This, however, does not speak to unreported cases of other forms of violence such as domestic, emotional abuses especially during the 2020 COVID-19 lockdown.
Mrs Rolake Roland is an introvert but a small scale business owner. She does the business to complement her husband’s support but the little help is never appreciated, she told Nigerian Tribune.
“I had no particular work except for some small scale clothes business. I spent all my capital and gains because my husband would pick up fights majorly that I don’t support him. Even with the little I support with, he still doesn’t see it,” she explained tearfully.
Effects of unsettled homes on children’s mental health
No doubt, children from unsettled homes grow up with different and wrong perceptions about family life which later mould their individual relationships.
According to UNICEF, children abused at home are more prone to replicate violent relationships as adults. It states that men and women who experienced childhood trauma are more likely to become involved in abusive relationships, and to use harsh parenting against their own children.
The World Health Organisation (WHO) in its factsheet on violence against children also affirmed that experiencing violence in childhood impacts lifelong health and wellbeing.
For Miss Peter, the constant instability in her family affected the relationship within her siblings. This is because there is hardly any form of care or sibling love shared amongst them. “This affected and still affects me because I started looking for love from the opposite sex that a particular day I was raped by a friend,” she stuttered, took a deep breath and added: “So many things have gone wrong in my trying to get that, but I still wish that I could get that love I never had especially from my dad while growing up.”
In the case of Miss Emeka, the constant fights had, at a point, affected her academic performances in school as she could not concentrate on her studies. “My friends often say I get carried away in thoughts. But they won’t understand why because I can’t tell them. I just wish that my parents are a bit understanding and love each other so that there won’t be fights,” she tearfully says.
FuturesWithoutViolence, in its study, affirmed that children and youth who live with domestic violence are affected by the experience but the impact this has on them is determined by the degree of violence.
Children mirror such violence in adulthood—Clinical pyschologist
In his reaction, Folajaiye Kareem, Founder/Lead Clinical Psychologist, Elite Life Management Consulting, who spoke to the Nigerian Tribune on the effect of domestic violence on children, explained that children who experience such are sure to mirror same pattern into adulthood. While others, whose personality does not align with such behaviour “you will find out that a lot of them come to experience other mental health conditions like anxiety disorder and depression.”
Similarly, he noted that victims who grow up in such environment tend to have relationship problems as they do not understand the dynamics of a proper relationship.
Nigeria has several policies that could help check sexual and gender-based violence (SGBV) but which are grossly ineffective. One of these is the Child’s Rights Act.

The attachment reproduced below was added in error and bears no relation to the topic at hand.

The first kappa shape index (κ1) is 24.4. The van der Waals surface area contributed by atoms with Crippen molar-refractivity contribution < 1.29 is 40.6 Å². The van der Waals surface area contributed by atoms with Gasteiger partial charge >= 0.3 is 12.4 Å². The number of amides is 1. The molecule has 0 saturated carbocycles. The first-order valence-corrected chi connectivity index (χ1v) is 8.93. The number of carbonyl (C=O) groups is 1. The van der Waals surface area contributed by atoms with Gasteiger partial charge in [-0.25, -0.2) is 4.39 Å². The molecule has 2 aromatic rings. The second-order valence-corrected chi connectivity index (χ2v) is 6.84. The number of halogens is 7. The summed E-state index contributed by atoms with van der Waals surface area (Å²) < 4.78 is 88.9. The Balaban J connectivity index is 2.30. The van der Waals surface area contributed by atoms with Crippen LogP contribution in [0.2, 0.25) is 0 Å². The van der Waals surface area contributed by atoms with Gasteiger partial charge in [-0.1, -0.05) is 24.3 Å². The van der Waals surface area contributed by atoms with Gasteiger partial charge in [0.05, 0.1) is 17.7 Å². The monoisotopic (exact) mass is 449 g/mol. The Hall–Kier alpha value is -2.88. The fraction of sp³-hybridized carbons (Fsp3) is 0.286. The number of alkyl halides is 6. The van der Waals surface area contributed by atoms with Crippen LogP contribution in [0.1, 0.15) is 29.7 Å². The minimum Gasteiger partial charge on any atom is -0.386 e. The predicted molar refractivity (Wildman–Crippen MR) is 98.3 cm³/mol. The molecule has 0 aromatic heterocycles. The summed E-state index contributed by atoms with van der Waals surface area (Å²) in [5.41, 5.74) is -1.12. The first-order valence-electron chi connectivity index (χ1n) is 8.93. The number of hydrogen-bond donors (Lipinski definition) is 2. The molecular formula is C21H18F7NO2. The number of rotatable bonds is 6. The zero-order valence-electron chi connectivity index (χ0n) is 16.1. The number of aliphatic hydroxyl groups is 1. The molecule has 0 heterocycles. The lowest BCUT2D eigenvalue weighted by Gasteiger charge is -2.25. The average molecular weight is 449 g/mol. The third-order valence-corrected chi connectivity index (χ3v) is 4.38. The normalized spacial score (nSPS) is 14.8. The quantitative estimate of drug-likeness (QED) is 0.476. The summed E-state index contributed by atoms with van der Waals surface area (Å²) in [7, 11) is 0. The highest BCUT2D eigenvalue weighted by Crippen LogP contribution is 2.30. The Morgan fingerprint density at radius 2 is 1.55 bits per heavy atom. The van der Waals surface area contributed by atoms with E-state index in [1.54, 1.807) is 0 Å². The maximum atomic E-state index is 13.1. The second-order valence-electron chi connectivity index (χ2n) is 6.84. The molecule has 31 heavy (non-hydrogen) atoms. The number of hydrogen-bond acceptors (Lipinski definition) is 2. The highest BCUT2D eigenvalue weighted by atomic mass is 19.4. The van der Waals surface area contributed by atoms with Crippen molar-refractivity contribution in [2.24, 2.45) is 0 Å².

For instance, Section 10(1) of the Act states that: “A child shall not be subjected to any form of discrimination merely by reason of his belonging to a particular community or ethnic group or by reason of his place of origin, sex, religion or political opinion.”
Also, Section (11) a,b,c and d of the Act states that:”no child shall be subjected to physical, mental or emotional injury, abuse, neglect or maltreatment, including sexual abuse; subjected to torture, inhuman or degrading treatment or punishment; subjected to attacks upon his honor or reputation; or held in slavery or servitude, while in the care of a parent, legal guardian or school authority or any other person or authority having the care of the child.”
But, an Act meant to protect the child right is not evenly applied, although Nigeria, being a member of the United Nations’ Convention on the Rights of the Child (CRC) had since 2003 adopted the principles of the Convention as Child Rights Act (CRA).
Meanwhile, some states in the country have not domesticated the Act as required by law. Only 25 of 36 states have. Another of this is the Violence Against Persons Prohibition (VAPP) Act. The Act defines “violence” to mean any act or attempted act, which causes or may cause any person physical, sexual, psychological, verbal, emotional or economic harm whether this occurs in private or public life, in peace time and in conflict situations.
It further defines:”violence in the private sphere” to mean any act or attempted act perpetrated by a member of the family, relative, neighbour or member of a community, which causes or may cause any person physical, sexual, psychological, verbal, emotional or economic harm;
In her reaction, the manager, Women’s Rights Programme, ActionAid Nigeria, Mrs Nkechi IlochiOmekedo-Kanny noted that emotional abuses have left victims broken but attention has always been on its counterparts -sexual, physical abuses.
She further stated that domestic violence was one that subjects children to diverse forms of behaviours such as aggression. “Most times we focus on sexual and physical violence and we forget the emotional aspect and when someone is broken and damaged you don’t get to see it physically and that is where the mental issue comes in.
“Such forms of abuses and others are a gross violation of human rights and should not be allowed to happen and in terms of impact. Children who witness such imbibe some forms of behaviour. For some, you find them talking about girls seeking love out there and at the instance become promiscuous but there is a fundamental problem that has led to that.”
However, she said such could be curbed with the use of various legal instruments such as the Child’s Rights Act as well as the Maputo protocol.